5 Pet Friendly Ways To Go Green
With Earth Day approaching again, it’s time to reconsider and revamp your green practices. As a proud pet parent, you may be wondering how you can get your furry friend involved in supporting the environment.
In honor of Earth Day, Dr. Carol Osborne, DVM, shares her best tips with us:
The Scoop on Poop- Use biodegradable bags when cleaning up after your dog. A regular plastic bag can take decades to decompose; whereas a biodegradable bag will begin to breakdown in just a couple of months. For cats, consider using an environmentally friendly litter such as one that is plant based or made from recycled newspaper.
Feeding Close to Nature- Dr. Carol is a major advocate of feeding your pet an organic, home-cooked meal. All natural meals benefit your pet’s health in exactly the same way that it benefits yours. The environment and your pet’s health will benefit from cutting out kibble all together. A homemade diet decreases personal cost, wasteful production of packaging materials and harmful chemical processing, while increasing your pet’s overall nutrition and the environment’s well-being.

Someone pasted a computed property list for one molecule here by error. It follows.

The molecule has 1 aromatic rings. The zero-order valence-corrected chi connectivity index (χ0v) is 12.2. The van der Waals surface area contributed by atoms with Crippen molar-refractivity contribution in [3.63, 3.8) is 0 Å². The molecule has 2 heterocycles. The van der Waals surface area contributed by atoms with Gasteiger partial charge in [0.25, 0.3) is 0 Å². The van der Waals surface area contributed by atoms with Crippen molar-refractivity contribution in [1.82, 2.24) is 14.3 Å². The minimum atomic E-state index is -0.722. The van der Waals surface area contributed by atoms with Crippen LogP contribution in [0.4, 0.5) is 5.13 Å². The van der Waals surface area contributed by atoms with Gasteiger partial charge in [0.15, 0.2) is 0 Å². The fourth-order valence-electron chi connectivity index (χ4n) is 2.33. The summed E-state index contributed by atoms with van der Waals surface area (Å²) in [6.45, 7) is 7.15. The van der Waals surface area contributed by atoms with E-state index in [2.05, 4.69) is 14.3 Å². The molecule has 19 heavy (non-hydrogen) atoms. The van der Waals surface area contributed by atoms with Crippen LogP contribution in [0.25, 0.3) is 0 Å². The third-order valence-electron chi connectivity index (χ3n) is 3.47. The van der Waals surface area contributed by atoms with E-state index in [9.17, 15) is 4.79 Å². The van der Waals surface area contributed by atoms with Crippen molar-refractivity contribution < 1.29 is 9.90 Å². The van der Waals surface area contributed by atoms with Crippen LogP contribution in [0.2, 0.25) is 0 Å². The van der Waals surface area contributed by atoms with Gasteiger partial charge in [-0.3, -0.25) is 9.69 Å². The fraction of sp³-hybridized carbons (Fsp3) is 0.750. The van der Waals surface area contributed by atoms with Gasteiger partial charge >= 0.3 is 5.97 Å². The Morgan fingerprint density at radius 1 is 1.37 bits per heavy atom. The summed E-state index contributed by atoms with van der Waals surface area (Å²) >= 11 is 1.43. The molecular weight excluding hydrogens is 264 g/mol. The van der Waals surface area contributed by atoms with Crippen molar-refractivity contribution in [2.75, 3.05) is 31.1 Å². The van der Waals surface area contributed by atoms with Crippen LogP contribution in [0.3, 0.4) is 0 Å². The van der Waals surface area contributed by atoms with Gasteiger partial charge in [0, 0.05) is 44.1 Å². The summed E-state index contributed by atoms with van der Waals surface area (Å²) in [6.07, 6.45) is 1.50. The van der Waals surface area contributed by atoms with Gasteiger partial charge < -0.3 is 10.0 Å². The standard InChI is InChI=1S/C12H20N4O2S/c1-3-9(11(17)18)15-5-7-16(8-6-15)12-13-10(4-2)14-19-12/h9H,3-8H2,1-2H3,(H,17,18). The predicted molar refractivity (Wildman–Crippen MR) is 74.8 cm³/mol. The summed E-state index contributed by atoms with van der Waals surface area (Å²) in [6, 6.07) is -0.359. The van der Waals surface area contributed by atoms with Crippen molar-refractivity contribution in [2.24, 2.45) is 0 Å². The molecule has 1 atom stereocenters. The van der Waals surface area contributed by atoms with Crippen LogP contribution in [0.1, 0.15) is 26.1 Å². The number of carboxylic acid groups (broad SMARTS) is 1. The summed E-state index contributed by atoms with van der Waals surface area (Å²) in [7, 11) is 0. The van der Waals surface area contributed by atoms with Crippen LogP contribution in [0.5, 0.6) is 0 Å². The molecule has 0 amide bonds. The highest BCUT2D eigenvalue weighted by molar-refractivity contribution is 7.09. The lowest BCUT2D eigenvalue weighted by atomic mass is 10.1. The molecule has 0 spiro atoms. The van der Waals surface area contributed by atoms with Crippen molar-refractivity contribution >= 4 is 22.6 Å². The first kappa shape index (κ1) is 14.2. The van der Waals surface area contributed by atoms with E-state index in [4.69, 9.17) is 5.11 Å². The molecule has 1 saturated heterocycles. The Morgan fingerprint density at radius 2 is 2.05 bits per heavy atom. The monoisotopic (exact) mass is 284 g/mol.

Water Conservation- Instead of letting the water run during bath-time, consider purchasing a handheld attachment that you can turn off when not in use. This will reduce the amount of water being used. Using warm water, as opposed to hot, saves energy, and using phosphate/chemical-free grooming products can make the dirty water going down the drain more environmentally friendly.
Spay and Neuter- Pet overpopulation is a major problem for the environment on numerous levels. Always consider adoption first. Because of pet overpopulation, resources are tremendously strained to care for all of the pets both inside and out of shelters (feeding, medical care, waste management, etc.) and to handle the alarming number of pets who must be euthanized on a daily basis.
Dr. Carol Osborne, DVM is an author and world-renowned integrative veterinarian of twenty plus years. The first veterinarian in the U.S. to be certified as a Diplomat of the American Board of Anti-Aging Medicine for humans, Dr. Carol has applied her knowledge in the field to pioneer the exploration of new therapies for the treatment and prevention of age-related degenerative disease as well as promotion of optimum health and performance for pets.